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Beit Midrash Series Parashat Hashavua

Closeness

There are so many types of korbanot (sacrifices or offerings; it is a word that cannot be accurately translated along with its nuances). Some are private, and some are communal. Some are for sins, and some are to celebrate holidays. Some are to offer personal thanks, and some deal with complex personal situations of a variety of types (sota, metzora, nazir).
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There are so many types of korbanot (sacrifices or offerings; it is a word that cannot be accurately translated along with its nuances). Some are private, and some are communal. Some are for sins, and some are to celebrate holidays. Some are to offer personal thanks, and some deal with complex personal situations of a variety of types (sota, metzora, nazir).
Rav Shimshon Raphael Hirsch points out that korbanot are described as brought for and before Hashem (the main Name, Yud-Keh-Vuv-Keh). The Name of Elokim is never used in this context. As we know, the former represents the more merciful side of Hashem, whereas the latter represents His side of din (strict judgment). He explains that Hashem did not introduce the korbanot to demand that which is coming to Him but to present an opportunity. A person brings forth an object that relates to him and presents it toward Hashem in a manner that represents the person’s desire to himself draw closer to Him.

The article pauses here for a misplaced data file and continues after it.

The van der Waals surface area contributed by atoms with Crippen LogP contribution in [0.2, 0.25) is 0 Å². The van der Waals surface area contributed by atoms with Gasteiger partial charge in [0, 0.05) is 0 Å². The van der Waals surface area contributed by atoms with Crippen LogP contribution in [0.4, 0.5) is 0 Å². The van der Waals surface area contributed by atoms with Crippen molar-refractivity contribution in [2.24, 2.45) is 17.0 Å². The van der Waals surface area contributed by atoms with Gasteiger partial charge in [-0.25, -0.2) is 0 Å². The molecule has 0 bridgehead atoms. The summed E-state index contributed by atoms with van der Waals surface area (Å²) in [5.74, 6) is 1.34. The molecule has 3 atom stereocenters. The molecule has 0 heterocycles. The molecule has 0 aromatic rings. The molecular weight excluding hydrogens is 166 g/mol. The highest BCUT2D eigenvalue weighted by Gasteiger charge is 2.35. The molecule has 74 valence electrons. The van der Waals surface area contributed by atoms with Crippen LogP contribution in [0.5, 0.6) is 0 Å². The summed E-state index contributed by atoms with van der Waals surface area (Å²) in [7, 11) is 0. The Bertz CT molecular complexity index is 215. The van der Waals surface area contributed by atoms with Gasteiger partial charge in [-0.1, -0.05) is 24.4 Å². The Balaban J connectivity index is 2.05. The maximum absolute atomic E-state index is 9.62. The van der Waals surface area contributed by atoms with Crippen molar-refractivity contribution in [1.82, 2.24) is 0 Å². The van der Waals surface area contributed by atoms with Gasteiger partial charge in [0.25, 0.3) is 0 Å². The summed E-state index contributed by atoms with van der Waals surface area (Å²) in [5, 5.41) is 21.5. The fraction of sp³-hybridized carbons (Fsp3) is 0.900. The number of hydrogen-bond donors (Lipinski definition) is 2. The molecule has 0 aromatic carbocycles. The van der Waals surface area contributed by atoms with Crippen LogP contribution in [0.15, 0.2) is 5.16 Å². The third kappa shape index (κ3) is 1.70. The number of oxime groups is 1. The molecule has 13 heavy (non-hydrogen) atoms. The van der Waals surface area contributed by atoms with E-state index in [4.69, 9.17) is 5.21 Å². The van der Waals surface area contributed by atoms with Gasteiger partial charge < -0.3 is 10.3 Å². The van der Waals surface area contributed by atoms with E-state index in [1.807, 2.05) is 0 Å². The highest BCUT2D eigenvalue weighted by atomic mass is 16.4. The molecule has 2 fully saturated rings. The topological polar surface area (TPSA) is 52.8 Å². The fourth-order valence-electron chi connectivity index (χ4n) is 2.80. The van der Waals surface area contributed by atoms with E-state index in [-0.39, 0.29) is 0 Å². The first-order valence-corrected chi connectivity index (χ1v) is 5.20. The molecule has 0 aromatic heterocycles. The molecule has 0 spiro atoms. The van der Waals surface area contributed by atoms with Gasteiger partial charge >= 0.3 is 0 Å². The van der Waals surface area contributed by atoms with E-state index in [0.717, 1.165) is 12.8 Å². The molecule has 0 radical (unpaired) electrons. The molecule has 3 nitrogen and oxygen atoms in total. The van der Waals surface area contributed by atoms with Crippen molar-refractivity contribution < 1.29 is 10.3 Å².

The first of the korbanot presented in Sefer Vayikra, where the personal korbanot are listed and the rules and categories are taught, is described as follows: "Should a person bring forth from amongst you a korban to Hashem" (Vayikra 1:2). It is appropriate and telling that this is referring to a korban nedava (voluntary) (Rashi, based on Torat Kohanim ad loc.). After all, the whole concept starts with the desire that one draw close to Hashem, and this is accomplished best when one does so in a voluntary manner.
The Torah continues (ibid. 3): "To the opening of the Tent of Meeting shall he bring it forth, according to his will." On the one hand, the Torah seems to cling to the idea of volunteerism and personal desire. However, the gemara (Arachin 21a) says that it is actually referring to forcing the person to bring the korban that he accepted. In order to be able to reconcile coercion with "his will," the gemara explains that we force him until he declares that it is his will. The gemara (Bava Batra 48a, although the idea is usually quoted from the Rambam, who expounds slightly) explains that a person wants to do the right thing and the coercion helps him combat those elements that are keeping him away from doing so.
The picture we receive of this entire korban process is the following. The point of the korban is for it to be an expression of one’s desire for closeness to Hashem. As such, there is little point of doing it as a technical act that does not capture a person’s sincerity. Nevertheless, while such a matter can start as one’s own voluntary idea, it cannot remain voluntary forever. Once he becomes obligated, it is enforceable. Yet, the desire to go through with the korban is a basic truth that relates to a person’s inner nature, which we can assume yearns to cling to Hashem (Tehillim 42:3). One needs to know that when he makes the promise to bring a korban, it will be done according to the strict rules that apply and that his promise will not be dismissed easily.
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